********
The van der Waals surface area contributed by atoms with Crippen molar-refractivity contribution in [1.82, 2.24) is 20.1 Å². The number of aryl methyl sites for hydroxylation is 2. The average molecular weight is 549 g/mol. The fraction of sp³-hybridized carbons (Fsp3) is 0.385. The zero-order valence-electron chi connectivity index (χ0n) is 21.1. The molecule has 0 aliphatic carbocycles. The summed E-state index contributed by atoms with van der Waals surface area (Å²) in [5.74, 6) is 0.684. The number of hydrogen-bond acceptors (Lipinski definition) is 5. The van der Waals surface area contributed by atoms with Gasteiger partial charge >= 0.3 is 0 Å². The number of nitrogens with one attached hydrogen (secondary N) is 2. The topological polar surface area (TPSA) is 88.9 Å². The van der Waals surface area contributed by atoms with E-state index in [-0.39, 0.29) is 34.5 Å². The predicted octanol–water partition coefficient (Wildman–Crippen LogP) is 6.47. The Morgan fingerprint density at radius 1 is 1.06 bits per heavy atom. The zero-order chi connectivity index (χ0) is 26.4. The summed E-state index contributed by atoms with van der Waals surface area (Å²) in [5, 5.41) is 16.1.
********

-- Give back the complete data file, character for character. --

The van der Waals surface area contributed by atoms with Crippen molar-refractivity contribution in [1.82, 2.24) is 20.1 Å². The number of aryl methyl sites for hydroxylation is 2. The average molecular weight is 549 g/mol. The fraction of sp³-hybridized carbons (Fsp3) is 0.385. The zero-order valence-electron chi connectivity index (χ0n) is 21.1. The molecule has 0 aliphatic carbocycles. The summed E-state index contributed by atoms with van der Waals surface area (Å²) in [5.74, 6) is 0.684. The number of hydrogen-bond acceptors (Lipinski definition) is 5. The van der Waals surface area contributed by atoms with Gasteiger partial charge >= 0.3 is 0 Å². The number of nitrogens with one attached hydrogen (secondary N) is 2. The topological polar surface area (TPSA) is 88.9 Å². The van der Waals surface area contributed by atoms with E-state index in [-0.39, 0.29) is 34.5 Å². The predicted octanol–water partition coefficient (Wildman–Crippen LogP) is 6.47. The Morgan fingerprint density at radius 1 is 1.06 bits per heavy atom. The zero-order chi connectivity index (χ0) is 26.4. The summed E-state index contributed by atoms with van der Waals surface area (Å²) in [5, 5.41) is 16.1.